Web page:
The Errandonnee and Simple Pleasures
When I was little, my sisters and I used to play a game we invented called “Sister.” Our variation of playing house, it entailed us making formal visits to each other’s bedrooms, speaking in what we imagined were elegant tones, and frequently employing the term “sister” as we conversed about the goings-on of our lives.
This game amused and perplexed my mother. “Why do you play the game Sister when you are sisters?” she asked us.
“Yes, we are sisters,” we said. “But Sister is when we are nice to each other.”
I thought about our childhood game this week as I followed the Errandonnee through tweets and blogs and read some of the comments about it.
How does the Errandonnee differ from everyday life? Why do errands have to become a contest?
The Errandonnee is not that different from everyday life. Groceries, doctor’s appointments, work. Most of us have to deal with these types of errands. Many of us may already do these things by bike. However, the Errandonnee is an opportunity to see these activities not just as stuff we have to do, but to appreciate all that we can do via bicycle.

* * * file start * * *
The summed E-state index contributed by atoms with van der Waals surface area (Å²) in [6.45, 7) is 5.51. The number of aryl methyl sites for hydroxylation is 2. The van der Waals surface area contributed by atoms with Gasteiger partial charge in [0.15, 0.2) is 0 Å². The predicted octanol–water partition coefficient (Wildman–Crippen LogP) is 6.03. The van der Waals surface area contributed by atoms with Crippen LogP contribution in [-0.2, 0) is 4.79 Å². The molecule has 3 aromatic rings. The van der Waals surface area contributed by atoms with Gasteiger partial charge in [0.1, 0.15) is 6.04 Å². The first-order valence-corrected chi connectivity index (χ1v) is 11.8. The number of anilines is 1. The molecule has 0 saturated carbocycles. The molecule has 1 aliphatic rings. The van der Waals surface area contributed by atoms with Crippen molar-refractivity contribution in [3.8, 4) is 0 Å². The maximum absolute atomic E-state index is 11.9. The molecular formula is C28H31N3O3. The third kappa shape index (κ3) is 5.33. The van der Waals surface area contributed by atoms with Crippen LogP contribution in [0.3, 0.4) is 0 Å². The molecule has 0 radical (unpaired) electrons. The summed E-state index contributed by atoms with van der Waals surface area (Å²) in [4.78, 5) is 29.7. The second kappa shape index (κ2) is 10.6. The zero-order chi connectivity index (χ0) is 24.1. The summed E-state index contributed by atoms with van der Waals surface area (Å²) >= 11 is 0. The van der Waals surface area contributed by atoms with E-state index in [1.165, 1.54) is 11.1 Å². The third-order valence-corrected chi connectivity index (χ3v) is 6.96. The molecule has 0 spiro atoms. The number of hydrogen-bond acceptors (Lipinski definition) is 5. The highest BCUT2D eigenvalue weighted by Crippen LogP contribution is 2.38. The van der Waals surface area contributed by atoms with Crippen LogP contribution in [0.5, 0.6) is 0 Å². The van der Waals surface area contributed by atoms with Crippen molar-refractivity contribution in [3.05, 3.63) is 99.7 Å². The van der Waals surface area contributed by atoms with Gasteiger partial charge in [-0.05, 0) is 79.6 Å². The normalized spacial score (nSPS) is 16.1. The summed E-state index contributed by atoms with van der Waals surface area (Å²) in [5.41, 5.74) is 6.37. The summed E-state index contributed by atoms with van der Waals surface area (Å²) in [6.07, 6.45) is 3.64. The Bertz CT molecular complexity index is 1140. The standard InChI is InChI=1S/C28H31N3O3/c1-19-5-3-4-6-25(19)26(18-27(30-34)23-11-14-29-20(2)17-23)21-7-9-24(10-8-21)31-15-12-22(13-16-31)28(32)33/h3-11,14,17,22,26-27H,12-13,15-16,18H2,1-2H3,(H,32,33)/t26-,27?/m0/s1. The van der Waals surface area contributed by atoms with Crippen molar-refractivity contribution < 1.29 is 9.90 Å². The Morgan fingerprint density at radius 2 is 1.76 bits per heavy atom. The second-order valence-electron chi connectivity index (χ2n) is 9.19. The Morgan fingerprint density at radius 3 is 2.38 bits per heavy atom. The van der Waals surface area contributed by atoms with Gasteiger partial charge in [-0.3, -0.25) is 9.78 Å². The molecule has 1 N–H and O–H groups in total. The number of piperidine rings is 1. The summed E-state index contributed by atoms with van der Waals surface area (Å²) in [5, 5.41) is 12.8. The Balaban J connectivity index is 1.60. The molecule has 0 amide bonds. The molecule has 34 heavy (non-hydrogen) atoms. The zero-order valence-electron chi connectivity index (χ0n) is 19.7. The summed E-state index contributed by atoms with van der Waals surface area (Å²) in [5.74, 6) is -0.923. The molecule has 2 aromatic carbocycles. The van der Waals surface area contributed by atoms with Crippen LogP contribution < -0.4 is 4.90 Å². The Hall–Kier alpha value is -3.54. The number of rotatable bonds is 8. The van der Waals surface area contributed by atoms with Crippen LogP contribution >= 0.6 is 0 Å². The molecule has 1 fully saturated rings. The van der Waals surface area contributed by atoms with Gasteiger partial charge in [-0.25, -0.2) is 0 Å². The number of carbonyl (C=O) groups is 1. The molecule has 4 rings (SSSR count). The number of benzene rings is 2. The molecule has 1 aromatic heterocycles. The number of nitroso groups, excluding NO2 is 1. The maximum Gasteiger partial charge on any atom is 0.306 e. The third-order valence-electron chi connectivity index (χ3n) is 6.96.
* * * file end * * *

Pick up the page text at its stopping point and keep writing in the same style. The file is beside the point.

Perhaps one could consider the Errandonnee a contest. I see it more like a game as opposed to a contest. Because of this game I’ve had the great pleasure to connect with other people who move around the city or wherever they live by bike, making this frequently faceless world a slightly smaller, friendlier place. We’ve even shared some internet laughs.
Through the Errandonnee I’ve also peeked into places I’ve never visited– Montana, Alberta, Australia, Spain, Fort Worth, just to name a few. These places gain new meaning to me as I glimpse them through a cyclist’s perspective.
The Errandonnee is not competitive, except perhaps for the competition with one’s self to meet all the pre-established (yet flexible) Errandonnee criteria.
This post is a long way of saying, it’s not that deep. It’s simple, like a game of Sister– a way to celebrate and take pleasure in the everyday things we do that we sometimes take for granted.
Thank you, errandeurs, for bringing this challenge to life and for making it so much fun. I eagerly await your weekend posts and tweets.